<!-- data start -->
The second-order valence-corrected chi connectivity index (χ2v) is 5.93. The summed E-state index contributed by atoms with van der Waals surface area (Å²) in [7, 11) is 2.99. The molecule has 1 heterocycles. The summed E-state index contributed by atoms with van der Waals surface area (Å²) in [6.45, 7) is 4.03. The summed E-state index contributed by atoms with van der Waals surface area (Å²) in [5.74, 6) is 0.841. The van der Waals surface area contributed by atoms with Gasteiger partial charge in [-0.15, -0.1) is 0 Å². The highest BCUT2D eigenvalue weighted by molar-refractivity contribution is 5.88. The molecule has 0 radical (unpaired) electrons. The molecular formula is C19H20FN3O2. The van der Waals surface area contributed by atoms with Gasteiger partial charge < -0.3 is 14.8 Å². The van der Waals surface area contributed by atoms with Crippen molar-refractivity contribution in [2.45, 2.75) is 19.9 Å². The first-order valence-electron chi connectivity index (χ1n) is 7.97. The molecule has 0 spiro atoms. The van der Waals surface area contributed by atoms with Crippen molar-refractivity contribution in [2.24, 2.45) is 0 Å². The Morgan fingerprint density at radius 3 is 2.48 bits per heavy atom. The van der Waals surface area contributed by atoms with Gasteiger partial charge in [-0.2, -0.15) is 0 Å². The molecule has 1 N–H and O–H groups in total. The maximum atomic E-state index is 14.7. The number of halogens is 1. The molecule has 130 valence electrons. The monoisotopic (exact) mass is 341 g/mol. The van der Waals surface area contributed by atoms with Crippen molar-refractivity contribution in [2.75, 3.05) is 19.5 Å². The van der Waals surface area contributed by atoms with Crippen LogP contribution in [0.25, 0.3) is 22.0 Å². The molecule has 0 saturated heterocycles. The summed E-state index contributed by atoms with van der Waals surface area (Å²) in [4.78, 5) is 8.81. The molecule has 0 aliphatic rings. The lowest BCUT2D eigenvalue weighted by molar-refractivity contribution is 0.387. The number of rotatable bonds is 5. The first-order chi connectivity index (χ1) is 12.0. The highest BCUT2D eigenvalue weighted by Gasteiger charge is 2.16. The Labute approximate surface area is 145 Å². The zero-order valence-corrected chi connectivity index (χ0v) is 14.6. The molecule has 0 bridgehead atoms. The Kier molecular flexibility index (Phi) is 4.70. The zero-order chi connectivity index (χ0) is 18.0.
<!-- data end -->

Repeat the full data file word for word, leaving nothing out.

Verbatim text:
The second-order valence-corrected chi connectivity index (χ2v) is 5.93. The summed E-state index contributed by atoms with van der Waals surface area (Å²) in [7, 11) is 2.99. The molecule has 1 heterocycles. The summed E-state index contributed by atoms with van der Waals surface area (Å²) in [6.45, 7) is 4.03. The summed E-state index contributed by atoms with van der Waals surface area (Å²) in [5.74, 6) is 0.841. The van der Waals surface area contributed by atoms with Gasteiger partial charge in [-0.15, -0.1) is 0 Å². The highest BCUT2D eigenvalue weighted by molar-refractivity contribution is 5.88. The molecule has 0 radical (unpaired) electrons. The molecular formula is C19H20FN3O2. The van der Waals surface area contributed by atoms with Gasteiger partial charge < -0.3 is 14.8 Å². The van der Waals surface area contributed by atoms with Crippen molar-refractivity contribution in [2.45, 2.75) is 19.9 Å². The first-order valence-electron chi connectivity index (χ1n) is 7.97. The molecule has 0 spiro atoms. The van der Waals surface area contributed by atoms with Crippen molar-refractivity contribution in [2.24, 2.45) is 0 Å². The Morgan fingerprint density at radius 3 is 2.48 bits per heavy atom. The van der Waals surface area contributed by atoms with Gasteiger partial charge in [-0.2, -0.15) is 0 Å². The molecule has 1 N–H and O–H groups in total. The maximum atomic E-state index is 14.7. The number of halogens is 1. The molecule has 130 valence electrons. The monoisotopic (exact) mass is 341 g/mol. The van der Waals surface area contributed by atoms with Crippen molar-refractivity contribution in [2.75, 3.05) is 19.5 Å². The van der Waals surface area contributed by atoms with Crippen LogP contribution in [0.25, 0.3) is 22.0 Å². The molecule has 0 saturated heterocycles. The summed E-state index contributed by atoms with van der Waals surface area (Å²) in [4.78, 5) is 8.81. The molecule has 0 aliphatic rings. The lowest BCUT2D eigenvalue weighted by molar-refractivity contribution is 0.387. The number of rotatable bonds is 5. The first-order chi connectivity index (χ1) is 12.0. The highest BCUT2D eigenvalue weighted by Gasteiger charge is 2.16. The Labute approximate surface area is 145 Å². The zero-order valence-corrected chi connectivity index (χ0v) is 14.6. The molecule has 0 bridgehead atoms. The Kier molecular flexibility index (Phi) is 4.70. The zero-order chi connectivity index (χ0) is 18.0.